(Out of Area) The Bolivian Troubles, “Race War”, and the ICC
The most important demand [of the protest movement] is the nationalization of the raw materials sector, since poor Bolivians – so the tenor of this discourse of “class struggle” – have looked on long enough as foreigners carted away their natural resources. The opposition is not prepared to accept the law on the exploitation of natural gas and oil reserves that was recently passed following all the rules of Bolivian democracy and that burdens enterprises with higher taxes.
All of this has little to do with democracy. Those who believe that veritable popular masses are behind the protest movement are fooling themselves: it does not require much or many to bring this Andean country to a standstill with blockades and evidently not all the demonstrators are participating of their own free will. Morales, who is said to have good relations with Venezuelan President Hugo Chavez and much sympathy for the latter’s “Bolivarian” revolution, received just over 20% of the vote in the last elections. Since then, his obstructionist politics seem to have made him more enemies than friends in the country....
Without any democratic legitimacy, Morales, Quispe and the other protest leaders are letting Bolivia drift rudderless toward an uncertain future.
The political mix animating the Bolivian protests may be even more explosive than the NZZ suggests. For while the “Socialist” Evo Morales mobilizes the traditional discourse of the Marxist-Leninist “left” and hob-nobs with the likes of Chavez and Castro, the leader of the “Pachacuti indigenous movement”, Felipe Quispe, invests the discourse of “class struggle” with “racial” ressentiments. This from an interview Quispe gave to the Peruvian Radio Programas [via today's edition of the Spanish daily El Mundo]: “There’s a race war [lucha racial – literally “racial struggle”] between whites and indigenous.... Now is the time, now is the time for us to take political power and for these invaders to return our land to us.”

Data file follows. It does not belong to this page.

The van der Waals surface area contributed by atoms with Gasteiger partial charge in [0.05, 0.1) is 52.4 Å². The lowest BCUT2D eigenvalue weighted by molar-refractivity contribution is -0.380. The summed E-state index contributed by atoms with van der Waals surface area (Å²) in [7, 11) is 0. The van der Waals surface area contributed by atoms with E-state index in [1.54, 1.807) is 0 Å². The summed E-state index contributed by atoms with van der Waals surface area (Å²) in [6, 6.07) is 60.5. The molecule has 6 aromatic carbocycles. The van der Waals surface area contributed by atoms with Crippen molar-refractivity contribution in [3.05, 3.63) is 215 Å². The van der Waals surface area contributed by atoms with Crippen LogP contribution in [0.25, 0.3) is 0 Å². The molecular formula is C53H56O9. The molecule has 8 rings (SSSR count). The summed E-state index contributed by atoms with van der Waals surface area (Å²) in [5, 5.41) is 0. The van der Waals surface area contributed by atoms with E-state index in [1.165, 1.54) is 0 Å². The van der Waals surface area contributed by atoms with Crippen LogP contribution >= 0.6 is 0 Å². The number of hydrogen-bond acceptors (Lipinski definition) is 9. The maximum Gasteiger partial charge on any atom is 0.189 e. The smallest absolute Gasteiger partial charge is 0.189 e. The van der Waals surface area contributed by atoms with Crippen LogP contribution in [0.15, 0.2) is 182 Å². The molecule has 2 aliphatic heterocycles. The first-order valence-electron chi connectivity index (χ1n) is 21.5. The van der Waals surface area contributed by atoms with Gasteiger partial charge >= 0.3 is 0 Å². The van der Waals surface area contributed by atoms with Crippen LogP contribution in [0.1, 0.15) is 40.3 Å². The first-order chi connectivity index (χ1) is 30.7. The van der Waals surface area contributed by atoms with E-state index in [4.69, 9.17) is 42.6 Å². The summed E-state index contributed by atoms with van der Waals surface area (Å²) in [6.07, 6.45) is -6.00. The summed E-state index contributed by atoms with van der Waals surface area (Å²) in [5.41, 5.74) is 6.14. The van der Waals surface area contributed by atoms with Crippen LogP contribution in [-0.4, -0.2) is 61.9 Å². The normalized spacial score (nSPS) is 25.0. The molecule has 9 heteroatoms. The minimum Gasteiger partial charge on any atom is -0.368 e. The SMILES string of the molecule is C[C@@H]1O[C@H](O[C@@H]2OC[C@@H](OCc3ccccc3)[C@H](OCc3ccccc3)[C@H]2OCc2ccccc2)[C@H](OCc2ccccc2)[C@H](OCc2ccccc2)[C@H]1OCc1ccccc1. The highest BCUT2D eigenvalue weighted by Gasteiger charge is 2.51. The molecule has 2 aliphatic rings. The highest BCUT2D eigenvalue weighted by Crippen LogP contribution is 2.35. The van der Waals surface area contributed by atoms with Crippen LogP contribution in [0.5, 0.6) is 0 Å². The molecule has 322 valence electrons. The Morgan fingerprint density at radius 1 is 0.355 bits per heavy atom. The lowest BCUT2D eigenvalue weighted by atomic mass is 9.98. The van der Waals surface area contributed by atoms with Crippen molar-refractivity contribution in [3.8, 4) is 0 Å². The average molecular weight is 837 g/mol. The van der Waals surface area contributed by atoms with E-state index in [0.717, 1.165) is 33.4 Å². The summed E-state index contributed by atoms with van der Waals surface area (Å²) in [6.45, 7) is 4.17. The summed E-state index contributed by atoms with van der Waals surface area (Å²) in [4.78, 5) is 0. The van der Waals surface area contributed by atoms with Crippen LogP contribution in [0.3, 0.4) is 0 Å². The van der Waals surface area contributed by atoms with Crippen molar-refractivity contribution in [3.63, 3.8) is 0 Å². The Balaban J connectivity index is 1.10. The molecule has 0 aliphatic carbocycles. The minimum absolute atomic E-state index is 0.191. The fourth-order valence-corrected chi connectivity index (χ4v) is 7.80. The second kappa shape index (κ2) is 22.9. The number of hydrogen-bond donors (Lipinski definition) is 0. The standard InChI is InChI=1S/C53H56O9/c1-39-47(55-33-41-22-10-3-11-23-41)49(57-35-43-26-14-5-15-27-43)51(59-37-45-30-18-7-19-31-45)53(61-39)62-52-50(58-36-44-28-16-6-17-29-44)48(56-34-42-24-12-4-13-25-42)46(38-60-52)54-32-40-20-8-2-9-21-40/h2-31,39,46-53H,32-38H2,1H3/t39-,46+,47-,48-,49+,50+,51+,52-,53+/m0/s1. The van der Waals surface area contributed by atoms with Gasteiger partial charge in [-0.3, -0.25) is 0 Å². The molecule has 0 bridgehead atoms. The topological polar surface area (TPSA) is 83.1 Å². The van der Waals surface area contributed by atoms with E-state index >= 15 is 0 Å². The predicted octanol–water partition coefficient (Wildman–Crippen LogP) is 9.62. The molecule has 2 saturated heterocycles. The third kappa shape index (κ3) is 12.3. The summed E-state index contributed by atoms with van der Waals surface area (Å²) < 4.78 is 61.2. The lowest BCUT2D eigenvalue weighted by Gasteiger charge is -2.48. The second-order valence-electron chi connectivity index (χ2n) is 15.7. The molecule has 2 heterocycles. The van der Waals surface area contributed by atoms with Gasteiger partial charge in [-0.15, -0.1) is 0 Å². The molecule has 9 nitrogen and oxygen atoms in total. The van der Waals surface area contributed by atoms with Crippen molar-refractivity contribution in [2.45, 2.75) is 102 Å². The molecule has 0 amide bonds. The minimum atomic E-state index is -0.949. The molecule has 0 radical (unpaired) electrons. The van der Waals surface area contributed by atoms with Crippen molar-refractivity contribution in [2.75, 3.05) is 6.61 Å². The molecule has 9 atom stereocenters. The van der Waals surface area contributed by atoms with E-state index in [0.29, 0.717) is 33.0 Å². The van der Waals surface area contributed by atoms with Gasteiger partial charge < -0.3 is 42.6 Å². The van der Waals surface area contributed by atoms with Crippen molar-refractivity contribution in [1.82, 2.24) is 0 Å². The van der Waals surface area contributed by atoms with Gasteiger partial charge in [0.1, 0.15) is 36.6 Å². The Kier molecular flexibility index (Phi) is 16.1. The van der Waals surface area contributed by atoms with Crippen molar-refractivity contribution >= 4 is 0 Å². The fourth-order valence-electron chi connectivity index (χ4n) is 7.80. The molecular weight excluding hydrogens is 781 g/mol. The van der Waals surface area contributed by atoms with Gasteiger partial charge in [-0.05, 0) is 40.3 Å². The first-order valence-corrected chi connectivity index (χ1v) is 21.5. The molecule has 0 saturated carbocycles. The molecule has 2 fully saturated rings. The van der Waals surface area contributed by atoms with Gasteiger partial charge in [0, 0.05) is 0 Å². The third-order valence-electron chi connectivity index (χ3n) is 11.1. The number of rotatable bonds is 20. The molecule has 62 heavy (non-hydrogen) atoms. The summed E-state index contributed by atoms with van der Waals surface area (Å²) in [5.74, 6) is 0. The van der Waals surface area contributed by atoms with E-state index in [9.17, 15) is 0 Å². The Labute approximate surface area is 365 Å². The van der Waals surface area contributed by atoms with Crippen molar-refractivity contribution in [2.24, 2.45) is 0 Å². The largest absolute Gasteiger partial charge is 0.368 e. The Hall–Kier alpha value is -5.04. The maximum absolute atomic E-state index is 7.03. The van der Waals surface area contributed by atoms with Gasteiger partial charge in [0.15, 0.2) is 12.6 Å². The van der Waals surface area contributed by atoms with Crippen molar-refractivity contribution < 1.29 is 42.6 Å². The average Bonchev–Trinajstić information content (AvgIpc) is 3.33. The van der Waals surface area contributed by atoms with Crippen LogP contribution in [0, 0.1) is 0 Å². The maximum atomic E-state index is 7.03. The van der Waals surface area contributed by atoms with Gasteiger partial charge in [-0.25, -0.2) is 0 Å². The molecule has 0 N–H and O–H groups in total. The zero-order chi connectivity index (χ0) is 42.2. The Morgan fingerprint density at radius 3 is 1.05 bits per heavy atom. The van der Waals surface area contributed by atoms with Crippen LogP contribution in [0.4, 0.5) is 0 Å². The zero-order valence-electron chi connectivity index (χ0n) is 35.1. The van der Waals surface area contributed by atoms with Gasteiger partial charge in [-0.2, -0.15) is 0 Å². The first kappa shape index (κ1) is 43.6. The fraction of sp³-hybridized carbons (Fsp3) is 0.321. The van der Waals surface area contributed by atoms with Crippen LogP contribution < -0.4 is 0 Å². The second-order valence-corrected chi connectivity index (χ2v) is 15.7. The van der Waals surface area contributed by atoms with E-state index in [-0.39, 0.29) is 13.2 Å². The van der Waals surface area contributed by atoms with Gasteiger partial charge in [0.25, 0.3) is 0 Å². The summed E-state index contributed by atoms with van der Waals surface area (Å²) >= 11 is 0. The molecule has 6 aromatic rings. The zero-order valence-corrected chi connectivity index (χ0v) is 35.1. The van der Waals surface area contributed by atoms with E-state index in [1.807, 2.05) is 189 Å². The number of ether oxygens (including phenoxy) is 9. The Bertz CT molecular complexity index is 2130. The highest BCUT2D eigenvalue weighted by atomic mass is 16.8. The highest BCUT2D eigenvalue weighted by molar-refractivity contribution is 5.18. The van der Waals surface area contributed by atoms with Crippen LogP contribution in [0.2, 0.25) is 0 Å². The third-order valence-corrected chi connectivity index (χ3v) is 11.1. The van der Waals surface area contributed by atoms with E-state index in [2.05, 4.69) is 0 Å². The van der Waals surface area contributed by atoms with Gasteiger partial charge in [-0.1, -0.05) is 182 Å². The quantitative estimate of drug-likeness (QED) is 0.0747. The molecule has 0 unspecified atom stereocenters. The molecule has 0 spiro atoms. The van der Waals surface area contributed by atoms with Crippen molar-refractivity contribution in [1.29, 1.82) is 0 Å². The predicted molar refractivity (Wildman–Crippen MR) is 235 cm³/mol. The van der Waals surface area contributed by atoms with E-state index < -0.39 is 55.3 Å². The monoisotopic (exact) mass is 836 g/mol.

According to the El Mundo article, Quispe defends the “use of force” to bring about the nationalization of the oil and natural gas industries and welcomes the perspective of a civil war “to define who rules the country”.
It is interesting that Mesa, the elected President, declined to use force to end the blockades and restore public order, as a sovereign government would ordinarily be expected to do. I wonder if this does not have something to do with the fact that Bolivia is a member of the International Criminal Court (about which, I have written extensively here, as well as in numerous earlier posts on Trans-Int). One of the effects of ICC membership is to undermine a member state’s internal monopoly on the legitimate use of violence. It is now up to a “supra-national” instance – the court – to decide whether the state’s use of violence is legitimate or not. So-called “human rights activists” (in fact, this has nothing to do with “human rights” in the strict sense this term has in international law) will no doubt welcome such a development. Those concerned about democratic self-government might not. For if a democratic state’s monopoly on the legitimate use of violence is broken, does this not open the way for violent minorities (i.e. in the statistical, not the "ethnic" sense) to impose their will by force?